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As with mother friendly care during pregnancy, this is a method of caring for women where the interests of the woman and her fetus or newborn infant are considered above those of the hospital or clinic staff. Mother friendly care is good care. Wherever possible, it is based on good scientific evidence. Many women find present labour practices unpleasant and, therefore, avoid delivering in a clinic or hospital. Instead, they prefer to deliver at home.
They are the same as the principles of mother friendly care during pregnancy, i.e. managing each woman as an individual and caring for her with kindness, compassion, patience, gentleness and respect. Both the woman’s physical and emotional needs must be considered.
Labour, delivery and the puerperium are an ideal opportunity to allow and encourage women to play an active role in their own care. They should understand what will happen and what is expected of them. It is very important to explain to a woman what is occurring. It is very frightening for a woman if she does not understand what is happening to her and her baby. Fear may slow her progress of labour.
In the past many women were routinely given an enema at the start of labour to empty the bowel. It was believed that this would speed labour and delivery. Passing stool during delivery can be an embarrassing and unpleasant experience. Although enemas are no longer given routinely, some women would prefer to have an empty bowel before delivery. An enema should be given if the woman feels constipated or requests an enema. Modern enemas can be given quickly and painlessly. However, soiling during delivery is not always prevented by the use of enemas. Women in labour should be allowed a choice. Remind them that passing a small amount of stool at delivery is common and is easily managed by the midwife.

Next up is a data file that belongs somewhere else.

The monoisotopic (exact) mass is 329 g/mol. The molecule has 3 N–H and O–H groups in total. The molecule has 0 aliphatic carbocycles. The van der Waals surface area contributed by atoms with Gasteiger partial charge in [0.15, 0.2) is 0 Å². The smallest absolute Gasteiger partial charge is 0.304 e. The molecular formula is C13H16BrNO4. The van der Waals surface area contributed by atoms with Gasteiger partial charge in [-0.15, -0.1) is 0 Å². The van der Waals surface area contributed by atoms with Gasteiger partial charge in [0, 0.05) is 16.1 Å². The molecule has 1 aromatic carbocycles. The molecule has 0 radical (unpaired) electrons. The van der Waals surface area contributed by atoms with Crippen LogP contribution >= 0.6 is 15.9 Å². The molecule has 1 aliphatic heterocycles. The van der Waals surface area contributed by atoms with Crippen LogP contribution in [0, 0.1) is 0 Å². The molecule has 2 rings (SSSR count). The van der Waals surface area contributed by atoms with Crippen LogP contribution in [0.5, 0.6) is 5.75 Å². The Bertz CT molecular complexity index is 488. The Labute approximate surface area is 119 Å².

There are no good reasons for the routine use of enemas during labour.
Similarly, there are no good reasons for giving caster oil or any other medicine to promote stooling before labour.
For many years, all women expecting a vaginal delivery had their perineum shaved during labour. It was believed that this would reduce the risk of infection following an episiotomy or tear and make the repair easier. In contrast, it has been shown that shaving often causes minor cuts which increase the risk of skin infection after delivery. Many women find perineal shaving painful and feel embarrassed at being shaved. The shaved area also feels uncomfortable and itches when the new hair starts to grow. There is a risk of HIV transmission if an unsterile blade is used.
There are no medical reasons for shaving the perineum before delivery.
Similarly, there are no medical reasons for shaving a woman prior to Caesarean section. Pubic hair can simply be cut short. However, some women would prefer the upper boarder of their pubic hair shaved to avoid the pain later of removing the surgical strapping.
Warm water can be very soothing during labour and helps to reduce pain and discomfort. Relaxing in a warm bath can be very comforting. Unless there is a medical indication, there is no harm in either showering or bathing during labour. Rupture of the membranes is not a contraindication to bathing. It is important that the bath is very well washed out before it is used. Underwater deliveries have not shown an increased risk of infections due to water entering the vagina before delivery.
Women should be allowed to shower or bath during labour.
Therefore, the old fashioned routine of ‘oil, bath and enema’ is no longer practised.
Most women in labour want to drink. Not drinking in labour is like running a marathon without taking any fluids. No fluid intake during labour may result in dehydration and acidosis which can cause fetal distress. Even women having a trial of labour should be allowed to have sips of clear fluids
It is better if repeated, small amounts of water or sweet tea are drunk than a large amount at a time. Some women prefer drinks that are cold. If a woman cannot take fluids by mouth during labour, she should receive an intravenous infusion (‘drip’) of maintenance fluid (e.g. Ringer’s lactate) to prevent dehydration.